Combining Genome-Scale Experimental and Computational Methods To Identify Essential Genes in Rhodobacter sphaeroides.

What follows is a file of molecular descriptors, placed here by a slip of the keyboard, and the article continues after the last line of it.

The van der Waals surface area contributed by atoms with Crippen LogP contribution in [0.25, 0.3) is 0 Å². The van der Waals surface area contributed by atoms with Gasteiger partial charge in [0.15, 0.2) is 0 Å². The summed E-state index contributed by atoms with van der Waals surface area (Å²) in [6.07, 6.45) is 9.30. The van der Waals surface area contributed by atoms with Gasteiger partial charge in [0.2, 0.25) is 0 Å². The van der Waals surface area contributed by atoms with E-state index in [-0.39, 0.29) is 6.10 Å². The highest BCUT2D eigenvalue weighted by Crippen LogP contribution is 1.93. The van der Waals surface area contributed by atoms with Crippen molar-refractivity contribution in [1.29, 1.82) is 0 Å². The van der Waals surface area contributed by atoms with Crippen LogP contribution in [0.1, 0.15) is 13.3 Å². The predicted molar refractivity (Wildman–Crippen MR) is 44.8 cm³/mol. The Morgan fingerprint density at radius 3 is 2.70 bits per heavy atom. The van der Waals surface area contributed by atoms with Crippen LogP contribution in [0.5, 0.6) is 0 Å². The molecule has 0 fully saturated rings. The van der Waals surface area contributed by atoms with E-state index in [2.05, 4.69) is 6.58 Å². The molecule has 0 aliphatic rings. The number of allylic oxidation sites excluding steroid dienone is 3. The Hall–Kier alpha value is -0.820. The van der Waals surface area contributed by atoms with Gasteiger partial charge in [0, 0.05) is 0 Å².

ABSTRACT: Rhodobacter sphaeroides is one of the best-studied alphaproteobacteria from biochemical, genetic, and genomic perspectives. To gain a better systems-level understanding of this organism, we generated a large transposon mutant library and used transposon sequencing (Tn-seq) to identify genes that are essential under several growth conditions. Using newly developed Tn-seq analysis software (TSAS), we identified 493 genes as essential for aerobic growth on a rich medium. We then used the mutant library to identify conditionally essential genes under two laboratory growth conditions, identifying 85 additional genes required for aerobic growth in a minimal medium and 31 additional genes required for photosynthetic growth. In all instances, our analyses confirmed essentiality for many known genes and identified genes not previously considered to be essential. We used the resulting Tn-seq data to refine and improve a genome-scale metabolic network model (GEM) for R. sphaeroides. Together, we demonstrate how genetic, genomic, and computational approaches can be combined to obtain a systems-level understanding of the genetic framework underlying metabolic diversity in bacterial species. IMPORTANCE Knowledge about the role of genes under a particular growth condition is required for a holistic understanding of a bacterial cell and has implications for health, agriculture, and biotechnology. We developed the Tn-seq analysis software (TSAS) package to provide a flexible and statistically rigorous workflow for the high-throughput analysis of insertion mutant libraries, advanced the knowledge of gene essentiality in R. sphaeroides, and illustrated how Tn-seq data can be used to more accurately identify genes that play important roles in metabolism and other processes that are essential for cellular survival.